Toshiba HD-EP30 HD DVD player
While the format war rages, movies must still be watched
When it comes to performance, 1080p does make a real difference to the amount of detail visible on screen. Whether you can actually make it out when you’re watching a film will depend on how big your TV is and how far away from the screen you’re sitting. But as an example, the tiny "Motion Picture Association of America" text on the film rating page is crystal clear when viewed at 1080p.
Drop down to 1080i or 720p and it’s still readable, but it’s jagged rather than smooth - and at 480i it’s almost impossible to make out, unless you already know what it says. While you’re unlikely to spend that much time staring at static text, it shows the difference you can expect from full HD.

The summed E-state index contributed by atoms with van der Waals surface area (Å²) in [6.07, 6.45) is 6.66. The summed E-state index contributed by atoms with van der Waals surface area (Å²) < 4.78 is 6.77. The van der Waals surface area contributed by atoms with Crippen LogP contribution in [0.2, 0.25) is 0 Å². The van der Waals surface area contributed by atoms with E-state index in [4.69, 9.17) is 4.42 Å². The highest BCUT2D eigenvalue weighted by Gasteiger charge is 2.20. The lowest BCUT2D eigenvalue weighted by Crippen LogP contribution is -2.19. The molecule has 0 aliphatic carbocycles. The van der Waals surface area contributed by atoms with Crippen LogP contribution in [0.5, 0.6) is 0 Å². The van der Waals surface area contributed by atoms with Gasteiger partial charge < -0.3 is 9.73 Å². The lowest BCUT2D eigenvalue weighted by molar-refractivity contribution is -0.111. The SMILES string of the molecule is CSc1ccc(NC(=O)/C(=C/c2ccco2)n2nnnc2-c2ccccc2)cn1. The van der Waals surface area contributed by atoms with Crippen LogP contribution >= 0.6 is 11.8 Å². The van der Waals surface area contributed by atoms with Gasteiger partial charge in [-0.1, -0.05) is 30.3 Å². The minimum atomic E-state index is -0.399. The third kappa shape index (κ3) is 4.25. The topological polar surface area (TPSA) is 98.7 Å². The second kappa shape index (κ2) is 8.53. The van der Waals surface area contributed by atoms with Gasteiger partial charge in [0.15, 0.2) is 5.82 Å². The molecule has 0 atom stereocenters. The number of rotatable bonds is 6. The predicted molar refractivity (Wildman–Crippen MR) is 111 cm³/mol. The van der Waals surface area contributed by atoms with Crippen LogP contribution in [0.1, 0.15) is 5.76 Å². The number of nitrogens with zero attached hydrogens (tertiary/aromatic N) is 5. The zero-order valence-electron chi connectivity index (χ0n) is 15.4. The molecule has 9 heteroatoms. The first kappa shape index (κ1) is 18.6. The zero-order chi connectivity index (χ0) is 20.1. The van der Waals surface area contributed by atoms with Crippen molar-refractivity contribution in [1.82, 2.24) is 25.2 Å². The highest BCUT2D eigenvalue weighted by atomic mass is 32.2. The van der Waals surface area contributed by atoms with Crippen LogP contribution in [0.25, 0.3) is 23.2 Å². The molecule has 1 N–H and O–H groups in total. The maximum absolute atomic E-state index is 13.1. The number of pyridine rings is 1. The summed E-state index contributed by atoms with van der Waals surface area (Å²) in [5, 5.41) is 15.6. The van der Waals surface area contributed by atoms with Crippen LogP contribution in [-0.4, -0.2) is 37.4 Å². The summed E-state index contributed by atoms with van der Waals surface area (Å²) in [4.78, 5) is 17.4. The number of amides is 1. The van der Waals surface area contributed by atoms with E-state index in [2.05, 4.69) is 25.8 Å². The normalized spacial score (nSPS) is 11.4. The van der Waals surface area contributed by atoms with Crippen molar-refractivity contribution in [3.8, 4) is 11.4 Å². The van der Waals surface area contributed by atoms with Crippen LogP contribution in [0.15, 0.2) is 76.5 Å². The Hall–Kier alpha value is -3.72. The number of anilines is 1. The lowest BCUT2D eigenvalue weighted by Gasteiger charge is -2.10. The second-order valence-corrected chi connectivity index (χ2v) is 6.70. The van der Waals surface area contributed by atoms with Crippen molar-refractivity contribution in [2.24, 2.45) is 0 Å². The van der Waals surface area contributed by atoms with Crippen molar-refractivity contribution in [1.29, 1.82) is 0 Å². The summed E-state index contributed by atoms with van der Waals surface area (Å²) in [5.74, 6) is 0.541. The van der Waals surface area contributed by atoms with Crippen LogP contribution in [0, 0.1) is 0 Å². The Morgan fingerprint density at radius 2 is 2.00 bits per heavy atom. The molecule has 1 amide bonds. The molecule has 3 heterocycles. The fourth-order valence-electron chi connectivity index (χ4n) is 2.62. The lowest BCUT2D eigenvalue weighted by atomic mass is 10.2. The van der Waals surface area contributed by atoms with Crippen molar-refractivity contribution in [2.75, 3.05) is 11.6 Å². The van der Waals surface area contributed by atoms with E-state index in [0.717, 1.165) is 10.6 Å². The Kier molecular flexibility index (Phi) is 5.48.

Takes almost a minute to warm up
Sit back and watch some actual movie footage, ultimately what the machine's designed for, and the results are superb – Bourne car chases at 1080p 24fps were absolutely stunning. It’s also not bad at upscaling your existing DVD collection to HD resolution. Obviously the results aren’t going to be anywhere near as good as HD DVD, but there is a noticeable difference.
Playing back the lobby scene from The Matrix at 576i there were noticeable artefacts and jagged edges. Switch up to 1080p and the quality is much improved, though still noticeably lacking compared to true HD content.
While Toshiba has managed to improve the quality of the picture compared to its previous entry-level model, there are areas where its budget roots start to show. The remote control, for example, is fairly small and basic-looking, lacking the button backlighting seen on higher-end models. That’s not to say it’s not up to doing the job, thought, and given the bargain price for the player you can forgive a little cost-cutting in the remote control department.
Sponsored: Benefits from the lessons learned in HPC